Way back in my university days, my professor suggested I write a paper on the Jewish ceremonial instrument the Shofar, since I was interested in this sort of thing. I never took up that assignment, and now I wish I had.
Years later, Bruce Hill would come home from leading choirs for High Holy Days at Holy Blossom Temple, and tell me how stirring and impressive the sound of the Shofar had been. I never attended one of those services, so regrettably never heard the thrilling ‘Tekiah’ call of the Shofar, and I wish I had.
Now I’m preparing to conduct ‘The Apostles,’ an epic oratorio by Elgar, which uses the Shofar within a large orchestral score. The effect he summons is spine-tingling, reproducing in his mind’s ear the soundscape of ancient Jewish temple worship, along with antique cymbals and gongs. I learned this week that one does not play the Shofar, one blows it. Just like someone does not paint an icon, one writes it.
Finding a Shofar player who can play a rising sixth is a little bit like finding Cinderella –where is the foot that fits the tiny glass slipper? Toronto has many virtuosic and accomplished Shofar blowers, but I’m learning that the traditionally crafted instrument, fashioned from animal horn, really does not play the pitches E flat and C.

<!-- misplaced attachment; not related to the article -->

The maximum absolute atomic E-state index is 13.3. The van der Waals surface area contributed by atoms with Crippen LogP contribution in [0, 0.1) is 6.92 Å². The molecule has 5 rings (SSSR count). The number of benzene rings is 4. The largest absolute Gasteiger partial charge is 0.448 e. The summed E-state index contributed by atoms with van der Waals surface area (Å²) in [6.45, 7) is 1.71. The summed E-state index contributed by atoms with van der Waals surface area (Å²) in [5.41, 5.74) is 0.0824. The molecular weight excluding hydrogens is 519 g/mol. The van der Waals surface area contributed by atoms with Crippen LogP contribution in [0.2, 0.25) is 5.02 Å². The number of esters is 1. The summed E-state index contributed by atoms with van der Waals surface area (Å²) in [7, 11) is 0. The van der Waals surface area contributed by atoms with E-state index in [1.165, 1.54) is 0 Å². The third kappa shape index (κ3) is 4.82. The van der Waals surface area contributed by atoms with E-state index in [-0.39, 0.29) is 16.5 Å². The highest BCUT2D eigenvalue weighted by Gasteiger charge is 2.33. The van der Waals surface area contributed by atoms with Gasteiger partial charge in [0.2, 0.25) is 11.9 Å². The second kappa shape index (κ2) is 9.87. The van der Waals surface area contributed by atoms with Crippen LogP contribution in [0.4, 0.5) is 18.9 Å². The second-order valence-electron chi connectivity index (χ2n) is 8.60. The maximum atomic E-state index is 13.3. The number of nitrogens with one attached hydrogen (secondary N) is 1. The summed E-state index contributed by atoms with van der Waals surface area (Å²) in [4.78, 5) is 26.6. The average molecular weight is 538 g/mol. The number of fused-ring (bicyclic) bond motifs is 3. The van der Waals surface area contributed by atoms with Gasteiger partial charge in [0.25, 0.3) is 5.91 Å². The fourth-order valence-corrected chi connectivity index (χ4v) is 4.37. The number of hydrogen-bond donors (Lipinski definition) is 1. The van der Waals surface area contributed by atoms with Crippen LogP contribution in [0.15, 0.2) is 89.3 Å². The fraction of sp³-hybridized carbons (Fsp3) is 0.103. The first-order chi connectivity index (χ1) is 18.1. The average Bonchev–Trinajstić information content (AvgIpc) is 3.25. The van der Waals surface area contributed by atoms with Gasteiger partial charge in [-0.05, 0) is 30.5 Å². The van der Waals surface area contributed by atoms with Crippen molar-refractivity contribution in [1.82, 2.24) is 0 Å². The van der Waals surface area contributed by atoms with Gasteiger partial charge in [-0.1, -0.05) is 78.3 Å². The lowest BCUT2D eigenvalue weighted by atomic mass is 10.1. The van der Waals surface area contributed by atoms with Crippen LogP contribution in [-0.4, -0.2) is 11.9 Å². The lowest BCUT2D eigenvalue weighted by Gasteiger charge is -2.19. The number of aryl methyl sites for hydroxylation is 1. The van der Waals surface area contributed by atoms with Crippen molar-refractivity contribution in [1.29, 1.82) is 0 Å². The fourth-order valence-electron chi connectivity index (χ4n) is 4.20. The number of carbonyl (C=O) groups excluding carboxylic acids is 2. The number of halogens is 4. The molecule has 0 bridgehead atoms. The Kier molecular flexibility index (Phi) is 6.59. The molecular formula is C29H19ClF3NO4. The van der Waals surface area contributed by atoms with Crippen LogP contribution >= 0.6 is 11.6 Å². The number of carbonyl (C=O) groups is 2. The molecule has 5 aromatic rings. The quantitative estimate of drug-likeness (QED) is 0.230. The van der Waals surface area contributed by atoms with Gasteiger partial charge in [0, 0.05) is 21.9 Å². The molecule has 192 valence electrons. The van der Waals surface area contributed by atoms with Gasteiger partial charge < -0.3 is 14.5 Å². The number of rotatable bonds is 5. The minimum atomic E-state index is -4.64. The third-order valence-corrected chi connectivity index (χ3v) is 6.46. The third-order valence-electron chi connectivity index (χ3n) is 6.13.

Apparently Hans Richter who conducted the premiere of Elgar’s ‘Apostles’ in 1903 also had a heck of a time finding a blower in Birmingham who could reproduce the pitches Elgar had written. Elgar answered Richter’s woes with an “isn’t it obvious what I meant” sort of reply:
“There is a part for the ‘Shofar’, (the Hebrew Ram’s horn)—of course the real instrument, which I am told is treacherous and next to impossible to use musically, cannot be used: for the sake of effect and contrast I should like the short passage which stands out, to be played on the long trumpet; in the list of trumpet players I see Mr. Morrow is included; . . . Mr. Morrow would, always with your permission, bring his l o n g e s t and S H I N I E S T T_R_U_M_M_M_M_M_P_E_T!!!! Capable of producing the Shofar “Call”.
That is what I want.”
(from ‘Letters of a Lifetime’ ed. Jerrold Northrop Moore)
I feel like sometimes our Eddy could be a bit of a pain in the brass.
So, it remains to be seen whether a Shofar exists in Toronto with the required notes. Otherwise, we shall enjoy the Shofar ‘Tekiah’ calls on an extremely shiny trumpet.
Stay tuned to find out what happens!
Pax Christi Chorale performs Elgar’s ‘The Apostles’ April 29 and 30, Grace Church on the Hill, Toronto.